Lazorthes then closed her round with a VC fund — it was much easier given Oleg and Xavier were already on board.
For those who wonder what are the main things big investors like Oleg Tscheltzoff, Xavier Niel, and VC funds ask when considering investing, here is Lazorthes’ answer:
“The main questions investors ask are: how big is the market (which I still don’t know 10 years after, I just know it’s huge) and how strong you are to face it. Building a startup is tough, you need to be able to face it all the way through.”
Leetchi’s evolution was 100% based on customers’ feedback
Leetchi now counts 8 millions customers worldwide. Of course, there were a lot of milestones to get there.
After Lazorthes got her funding round, first thing she did was hire a CTO and a product manager. Then for 6 months, she worked hard to make her product legal: at the time, it was very difficult for startups to manage financial transactions.
“When I went to banks, they told me “Ah, you want to build a bank. Maybe we have an internship for you” recalls Lazorthes.
Then it was time to find a name for the product. Thankfully, Lazorthes’ head of masters degree Julien Levy was a writer for the Mercator (the marketing bible) and helped a lot picking names and copywriting.
“The first code name was ‘Kling’ for the noise coins make when you shake them. But my mother couldn’t pronounce it! It’s never a good sign. If you want to be a global company you need to find a name that’s short, catchy, can be pronounced in many different languages. We actually found Leetchi at dinner with some of my friends!”
The next big milestone was when the first customer that Lazorthes didn’t know personally used Leetchi. “I almost cried, she recalls. At that point, we knew we could build the trust that would bring millions of people to use our product.”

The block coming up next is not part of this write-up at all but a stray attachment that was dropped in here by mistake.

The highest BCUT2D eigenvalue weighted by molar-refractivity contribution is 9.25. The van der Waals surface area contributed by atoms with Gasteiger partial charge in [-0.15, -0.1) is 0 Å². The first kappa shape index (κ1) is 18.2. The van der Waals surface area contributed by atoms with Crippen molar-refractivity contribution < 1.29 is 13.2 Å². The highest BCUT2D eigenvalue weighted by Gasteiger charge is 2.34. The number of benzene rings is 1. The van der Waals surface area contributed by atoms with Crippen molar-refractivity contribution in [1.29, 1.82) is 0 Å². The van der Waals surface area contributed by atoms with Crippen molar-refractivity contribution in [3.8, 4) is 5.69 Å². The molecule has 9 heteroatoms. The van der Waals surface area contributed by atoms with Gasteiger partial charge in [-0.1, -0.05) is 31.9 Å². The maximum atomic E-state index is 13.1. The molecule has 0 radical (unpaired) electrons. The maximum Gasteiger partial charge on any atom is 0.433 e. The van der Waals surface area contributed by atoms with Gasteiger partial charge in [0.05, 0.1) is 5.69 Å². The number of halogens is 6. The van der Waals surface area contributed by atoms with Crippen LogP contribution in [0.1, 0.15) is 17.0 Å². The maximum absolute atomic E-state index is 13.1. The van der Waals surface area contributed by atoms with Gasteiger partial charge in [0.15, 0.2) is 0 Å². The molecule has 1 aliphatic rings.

As Leetchi’s customer base grew, the product evolved at the same time. Product decisions were, and still are, strongly based on customer feedback.
“We were sponges for customers’ feedback. And by the way, most of the ideas don’t come from me, they come from the team!”
It is listening to other people’s issues that got Lazorthes and her new business partner Romain Mazeries to build Mango Pay, a B2B payment company. When they were struggling to get a bank license, they were asking a lot of questions to companies to understand how they process payments, how they deal with fraud, etc.
“It got me to think that companies could need the technology behind Leetchi but without the “money pot” concept and the marketing around Leetchi.” That is how Mangopay was born.
Culture Management : build an asshole-free company
Leetchi is a company well-known for its particular culture management. First, there is no HR service. And Céline Lazorthes still spends a lot of time coaching her employees on how to hire.
Here are Lazorthes’ tips on hiring the best people in your startup.
- First, you have to hire the first 5 key people yourself. Then they will hire the next 25.
- Don’t hire someone based on his knowledge but based on his behavior. You can teach knowledge, you can’t change a personality. The best example for that is how Lazorthes recruited her CTO, Laure Némée: Leetchi was built in C Sharp at the time and Laure was a Java developer and had no knowledge in Dotnet technologies whatsoever. Everyone told Lazorthes she was crazy to hire her but she was convinced she had the best personality and will to learn. “The first 3 months were a bit of a nightmare, customers were complaining. But now she’s been a CTO for 8 years, she’s the smartest person I know.” Lazorthes says.
- You need to have a good feeling about every single person you hire. If you have any doubt, it might not be a good fit. “I never say no to a recruitment, I express doubts”, told us Lazorthes. “Of course we have made mistakes, but it’s part of the learning process.”
- For each hire, at least 3 to 5 team members have to see them. But at the same time: you need to have a fast process for recruitment.
Leetchi is now an 80-person company, and counting. “I’m proud to say I have a team of good people”, says Lazorthes.
Lazorthes is now a business angel and has invested in 15 companies in the last 2 years, which include Frichti, le Slip français, and Talent. Want to have this great entrepreneur on your board? Lazorthes explains: “I’m looking for smart people. I want to feel what I was when I started my company: sparkling eyes and an ability to fight for your business. Being an entrepreneur can bring a lot of happiness but it’s often very hard.”
You can reach out to her on Twitter at: @CelineLZ
Want to learn other stories about great startup founders?
- Learn more about the product-driven company WeTransfer
- Watch a video of Leila Janah, social entrepreneur
- Hear the crazy story of how Zenly got Benchmark in their board